Why R.L. Stine Wants His Latest Book to Freak Out Adults, Not Kids


The man responsible for childhood nightmares. - IMAGE COURTESY SIMON & SCHUSTER

There has never been a figure in children's literature quite like R.L. Stine.

In his early career, he wrote humor and joke books for children under the pen name Jovial Bob Stine. In 1986 he wrote his first horror novel, Blind Date, which quickly climbed the bestseller list, soon followed by a series of other horror novels that would become his first breakout series, Fear Street. Encouraged by his success with spooky novels aimed at teenagers, Stine decided his next series, Goosebumps, should target a slightly younger demographic of kids ages seven to twelve. It was the first series of its kind.

Shrewd move, Mr. Stine.

Since launching Goosebumps in 1992, Stine has sold more than 350 million books worldwide. This year, in celebration of the series' twentieth anniversary, Stine has released his first novel aimed at his now grown-up fans, titled Red Rain. On Friday, November 9, he stops by the St. Louis Jewish Book Festival at the Jewish Community Center (2 Millstone Campus Drive; 314-432-5700) to talk about Goosebumps and Red Rain.

Daily RFT caught up with Stine -- who goes by "Bob," by the way -- to learn what fans can expect from Red Rain and what it's like to terrify children for a living.

You defined horror fiction for a generation of kids in the '90s. What inspired you to write Red Rain, very much a book for adults?

R.L. Stine: It's my first book for adults in fifteen years. My original readers grew up. That's why I wrote it. It's is the twentieth anniversary of Goosebumps. All those kids who were ten, eleven, twelve back in the '90s, reading Goosebumps, they're all your age [mid-20s, early 30s] and I hear from them on Twitter all day.

Your Twitter account (@RL_Stine) is very entertaining.

RLS: I love Twitter because it really helps me keep in touch with my old audience. They're wonderful, they're just wonderful to me. They say, 'Thank you for getting me through my childhood,' or, 'You were my childhood,' or 'I wouldn't be a librarian today if it wasn't for you.' Just wonderful notes. Then they all say, 'Please write something for us.' So I thought: Here I have my old audience, it's huge, I should listen to them. That's really why I wrote Red Rain.

The humor in Goosebumps books helped keep even the creepiest narrative light. The same is true in Red Rain.

RLS: Whenever I think it's getting too intense I throw in something funny. There's just a lot of teasing in Goosebumps.

The police officer in Red Rain provides a lot of comic relief, especially in a certain scene. Was it fun to write that kind of Barney Fife, bumbling cop character?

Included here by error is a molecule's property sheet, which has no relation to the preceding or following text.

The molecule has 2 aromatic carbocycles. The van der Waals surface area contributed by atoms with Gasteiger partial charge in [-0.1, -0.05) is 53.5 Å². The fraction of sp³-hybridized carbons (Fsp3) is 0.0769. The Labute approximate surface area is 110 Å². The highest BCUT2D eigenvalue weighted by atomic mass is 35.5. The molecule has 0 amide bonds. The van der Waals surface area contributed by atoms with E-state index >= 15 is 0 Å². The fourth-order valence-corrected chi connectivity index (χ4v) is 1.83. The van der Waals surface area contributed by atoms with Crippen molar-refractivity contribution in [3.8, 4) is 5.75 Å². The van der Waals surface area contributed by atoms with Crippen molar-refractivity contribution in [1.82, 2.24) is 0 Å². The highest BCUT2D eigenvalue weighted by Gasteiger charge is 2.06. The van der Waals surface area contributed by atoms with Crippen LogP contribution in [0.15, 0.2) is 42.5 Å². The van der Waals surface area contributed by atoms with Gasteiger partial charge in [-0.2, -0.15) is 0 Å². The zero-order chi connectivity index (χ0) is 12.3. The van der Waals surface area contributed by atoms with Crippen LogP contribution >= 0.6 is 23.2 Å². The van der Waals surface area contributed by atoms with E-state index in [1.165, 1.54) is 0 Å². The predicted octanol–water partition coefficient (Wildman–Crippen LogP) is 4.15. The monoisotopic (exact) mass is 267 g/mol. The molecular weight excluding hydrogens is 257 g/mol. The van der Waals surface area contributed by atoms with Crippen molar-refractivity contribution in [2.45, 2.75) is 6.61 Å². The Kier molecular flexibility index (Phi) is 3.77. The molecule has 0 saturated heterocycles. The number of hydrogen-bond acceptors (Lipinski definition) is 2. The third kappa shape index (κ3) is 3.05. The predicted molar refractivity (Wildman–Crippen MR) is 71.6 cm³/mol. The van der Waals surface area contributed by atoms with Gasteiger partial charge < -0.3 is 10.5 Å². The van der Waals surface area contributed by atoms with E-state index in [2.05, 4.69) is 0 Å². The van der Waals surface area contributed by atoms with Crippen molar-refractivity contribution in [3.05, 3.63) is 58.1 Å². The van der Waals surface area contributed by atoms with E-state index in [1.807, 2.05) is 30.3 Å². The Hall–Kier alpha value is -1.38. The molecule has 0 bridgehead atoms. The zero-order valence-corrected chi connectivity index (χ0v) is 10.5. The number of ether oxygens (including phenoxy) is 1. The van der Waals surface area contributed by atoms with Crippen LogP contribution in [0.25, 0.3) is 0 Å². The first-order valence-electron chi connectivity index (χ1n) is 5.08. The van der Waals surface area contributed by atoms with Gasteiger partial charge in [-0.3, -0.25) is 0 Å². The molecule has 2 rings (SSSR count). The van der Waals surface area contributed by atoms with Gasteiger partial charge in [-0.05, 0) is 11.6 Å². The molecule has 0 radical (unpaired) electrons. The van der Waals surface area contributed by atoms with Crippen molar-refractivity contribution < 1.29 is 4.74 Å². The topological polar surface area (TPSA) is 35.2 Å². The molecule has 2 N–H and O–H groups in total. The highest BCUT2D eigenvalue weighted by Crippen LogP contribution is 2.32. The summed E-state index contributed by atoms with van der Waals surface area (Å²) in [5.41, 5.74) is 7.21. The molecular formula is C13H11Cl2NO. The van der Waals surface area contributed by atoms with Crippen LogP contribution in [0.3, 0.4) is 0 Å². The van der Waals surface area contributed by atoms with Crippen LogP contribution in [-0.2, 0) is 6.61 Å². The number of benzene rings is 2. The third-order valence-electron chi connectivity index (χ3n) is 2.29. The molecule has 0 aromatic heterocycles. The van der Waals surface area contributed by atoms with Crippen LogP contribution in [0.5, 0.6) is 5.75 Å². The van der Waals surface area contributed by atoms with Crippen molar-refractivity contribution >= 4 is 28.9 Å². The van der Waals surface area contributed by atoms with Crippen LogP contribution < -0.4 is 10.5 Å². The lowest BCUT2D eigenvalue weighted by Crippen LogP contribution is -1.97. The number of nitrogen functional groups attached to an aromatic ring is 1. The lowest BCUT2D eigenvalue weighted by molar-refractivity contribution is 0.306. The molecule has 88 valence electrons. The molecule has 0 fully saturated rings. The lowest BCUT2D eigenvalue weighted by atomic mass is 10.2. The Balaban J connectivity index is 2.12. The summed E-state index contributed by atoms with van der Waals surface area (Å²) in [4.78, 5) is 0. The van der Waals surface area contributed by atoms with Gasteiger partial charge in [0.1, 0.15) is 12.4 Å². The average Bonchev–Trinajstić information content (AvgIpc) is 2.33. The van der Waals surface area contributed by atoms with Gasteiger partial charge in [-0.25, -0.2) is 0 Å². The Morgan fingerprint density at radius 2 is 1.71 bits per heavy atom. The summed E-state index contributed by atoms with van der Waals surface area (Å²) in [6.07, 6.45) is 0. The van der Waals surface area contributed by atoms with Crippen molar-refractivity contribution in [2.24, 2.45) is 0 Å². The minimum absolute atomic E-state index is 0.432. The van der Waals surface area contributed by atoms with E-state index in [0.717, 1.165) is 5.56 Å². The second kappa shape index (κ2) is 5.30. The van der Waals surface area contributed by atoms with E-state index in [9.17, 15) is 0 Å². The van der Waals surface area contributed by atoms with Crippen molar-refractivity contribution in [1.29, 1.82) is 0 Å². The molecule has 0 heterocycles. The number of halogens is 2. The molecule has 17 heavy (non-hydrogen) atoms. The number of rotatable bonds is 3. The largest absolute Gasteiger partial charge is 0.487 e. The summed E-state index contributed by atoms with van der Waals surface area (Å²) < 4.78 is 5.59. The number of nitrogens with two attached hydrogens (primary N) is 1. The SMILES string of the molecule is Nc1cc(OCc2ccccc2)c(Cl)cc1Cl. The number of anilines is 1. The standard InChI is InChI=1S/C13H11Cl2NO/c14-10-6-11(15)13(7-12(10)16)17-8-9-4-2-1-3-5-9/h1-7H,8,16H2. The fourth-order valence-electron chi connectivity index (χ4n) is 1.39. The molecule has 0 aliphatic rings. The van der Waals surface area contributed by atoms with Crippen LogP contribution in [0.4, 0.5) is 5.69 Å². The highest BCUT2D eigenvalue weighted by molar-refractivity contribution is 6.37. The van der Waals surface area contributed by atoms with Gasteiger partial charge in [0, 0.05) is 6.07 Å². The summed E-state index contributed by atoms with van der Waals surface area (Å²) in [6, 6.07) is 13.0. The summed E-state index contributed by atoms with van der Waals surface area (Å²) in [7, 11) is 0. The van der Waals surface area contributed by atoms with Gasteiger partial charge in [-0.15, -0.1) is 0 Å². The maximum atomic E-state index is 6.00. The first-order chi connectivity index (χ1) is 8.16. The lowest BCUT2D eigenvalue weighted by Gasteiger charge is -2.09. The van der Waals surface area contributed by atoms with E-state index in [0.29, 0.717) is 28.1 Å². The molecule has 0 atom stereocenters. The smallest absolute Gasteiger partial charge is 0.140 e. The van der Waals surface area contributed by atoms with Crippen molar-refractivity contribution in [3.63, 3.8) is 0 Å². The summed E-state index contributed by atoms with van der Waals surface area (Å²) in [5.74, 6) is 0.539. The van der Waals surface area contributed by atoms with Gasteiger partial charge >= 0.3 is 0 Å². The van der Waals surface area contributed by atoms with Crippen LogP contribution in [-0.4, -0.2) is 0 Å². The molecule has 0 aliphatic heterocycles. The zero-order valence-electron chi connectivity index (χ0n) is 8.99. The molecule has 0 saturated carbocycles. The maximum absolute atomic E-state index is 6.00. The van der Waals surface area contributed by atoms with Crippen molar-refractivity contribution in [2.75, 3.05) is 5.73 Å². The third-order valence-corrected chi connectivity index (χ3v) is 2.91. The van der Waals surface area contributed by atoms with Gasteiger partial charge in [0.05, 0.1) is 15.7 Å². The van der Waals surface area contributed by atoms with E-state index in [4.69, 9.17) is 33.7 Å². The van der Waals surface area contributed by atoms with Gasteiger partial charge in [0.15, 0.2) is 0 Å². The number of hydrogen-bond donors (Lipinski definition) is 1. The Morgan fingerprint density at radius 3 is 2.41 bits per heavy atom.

RLS: He was not a good cop. He was bad. That's one of my favorite scenes, I loved that. I sort of can't help but put funny stuff in. That's just my personality. My idea was that he'd be a really incompetent cop. Very unhappy because he moved to Sag Harbor to have a quiet life. He just wanted to do traffic. Then suddenly he's facing these hideous murders. It's not why he moved out there. He's totally disoriented. I thought he'd be the bad cop but the hero at the end. And he actually is.

Red Rain sees you delve into sometimes gory, sometimes sexy territory where kids are evil and adults are the vulnerable ones. Sort of turning Goosebumps on its head.

RLS: It's a little more evil, a little more gruesome, right? No one ever died in Goosebumps. It worked out fine. Always a happy ending. The thing about Goosebumps, seriously, is that it never goes too far. It's kind of creepy, but you know it's not going to be upsetting. I thought people would find that ironic. If I wrote about evil kids. My idea for Red Rain was to do really evil kids and very naive adults. In Goosebumps, the kids are really good and they're totally on their own. The parents are useless in Goosebumps, they never believe the kid or they're not there. The protagonist has to solve the thing and be victorious, they have to use their imagination and wit and get out of it on their own. That's the only moral message in Goosebumps. No other messages.

R. L. Stine's newest novel for adults, Red Rain. - IMAGE COURTESY SIMON & SCHUSTER

Was it a challenge writing for an adult audience? What was your process like?

RLS: I hope they'll have the same kind of reading experience and I hope it will creep them out. That's my job, scaring people. That's what I do for a living.

It's sort of like a sprinter who suddenly decides to do the marathon. It's sort of the same skill but you have to change everything. Everything you do is different. Partly because it's so much longer than a children's book. It has to be so much more real than a children's book. So much more detailed. I actually have to do characterization, which is something I don't do in Goosebumps deliberately. I want the Goosebumps reader to think they're the protagonist. I want the reader to identify with the main character so I don't do a lot of characterization to get in the way of that. When you write for adults, of course you have to create real characters for them. That was a challenge.

Goosebumps were such page-turners. It was easy to read one in a day.